January 10, 2012
People who were close to Rick Nelson say the information given out by the Seattle Police Department doesn’t match the loyal, dependable and intelligent man they know and loved.
Friends described Nelson, 50, of Issaquah, as a devoted husband to his wife Cathi and a loving father to his teenage daughters Kristine and Kelly.
“He was a hero to all of us. He would never think twice about dropping everything to help anyone at any time. He was that kind of a guy,” Michael Hatzakis, a close friend of Nelson’s for the past five years, said.
Nelson was a passionate police officer who spent 21 years with the department, most of them training a large number of officers in the South Seattle precinct.
“He dedicated his entire 21 years to making the Rainier Valley a better, cleaner place,” said another friend, Charles Merrin, who had known him for about five years.
“He was focused on keeping the kids in the neighborhood out of trouble,” he added. “He was very intense, had very strong opinions, was extremely loyal and extremely dedicated.”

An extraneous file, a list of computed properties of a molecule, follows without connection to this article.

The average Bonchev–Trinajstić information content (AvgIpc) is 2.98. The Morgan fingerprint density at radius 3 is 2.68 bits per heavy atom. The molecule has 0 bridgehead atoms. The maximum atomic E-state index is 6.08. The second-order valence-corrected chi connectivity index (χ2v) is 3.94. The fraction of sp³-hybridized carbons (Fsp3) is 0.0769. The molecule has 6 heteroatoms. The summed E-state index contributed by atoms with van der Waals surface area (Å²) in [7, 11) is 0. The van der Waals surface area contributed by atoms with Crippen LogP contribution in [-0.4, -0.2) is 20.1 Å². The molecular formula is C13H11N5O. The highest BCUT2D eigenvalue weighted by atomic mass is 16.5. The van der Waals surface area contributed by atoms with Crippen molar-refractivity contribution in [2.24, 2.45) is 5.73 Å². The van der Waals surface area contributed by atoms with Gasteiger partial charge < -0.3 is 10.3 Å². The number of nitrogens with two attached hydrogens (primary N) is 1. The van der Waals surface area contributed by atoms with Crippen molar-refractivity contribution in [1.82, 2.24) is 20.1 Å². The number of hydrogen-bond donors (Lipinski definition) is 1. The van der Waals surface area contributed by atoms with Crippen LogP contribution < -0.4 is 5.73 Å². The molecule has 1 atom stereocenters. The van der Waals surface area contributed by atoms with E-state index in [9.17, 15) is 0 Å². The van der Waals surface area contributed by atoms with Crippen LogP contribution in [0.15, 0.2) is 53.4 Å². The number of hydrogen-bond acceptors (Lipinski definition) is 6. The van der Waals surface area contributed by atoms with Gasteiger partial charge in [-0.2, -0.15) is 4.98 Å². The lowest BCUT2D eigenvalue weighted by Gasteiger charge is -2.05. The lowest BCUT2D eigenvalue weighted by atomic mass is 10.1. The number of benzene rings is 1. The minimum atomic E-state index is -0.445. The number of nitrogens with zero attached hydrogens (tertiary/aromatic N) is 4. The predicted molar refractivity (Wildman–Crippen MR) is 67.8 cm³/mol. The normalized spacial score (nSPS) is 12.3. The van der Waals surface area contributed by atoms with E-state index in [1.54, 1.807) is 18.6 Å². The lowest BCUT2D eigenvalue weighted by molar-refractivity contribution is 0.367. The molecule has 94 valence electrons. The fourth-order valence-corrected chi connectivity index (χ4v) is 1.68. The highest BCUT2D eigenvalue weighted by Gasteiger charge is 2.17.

January 10, 2012
Officials said a Seattle police officer arrested in a drug investigation early Jan. 5 died at a Seattle hospital hours later from a self-inflicted gunshot wound.
Seattle police said Richard F. Nelson, 50, of Issaquah, was suspected of using crack cocaine, possibly drugs stolen from case evidence. Nelson died at Harborview Medical Center late the afternoon of Jan. 5.
Police booked Nelson into the King County Jail just after 4 a.m. that day and released on him on personal recognizance about 30 minutes later — a normal procedure for first-time drug offenders in King County.
At about 11 a.m., as Seattle Police Chief John Diaz prepared to address journalists about the case, Eastside Fire & Rescue crews responded to a report of a man with a gunshot wound near a North Bend-area trailhead.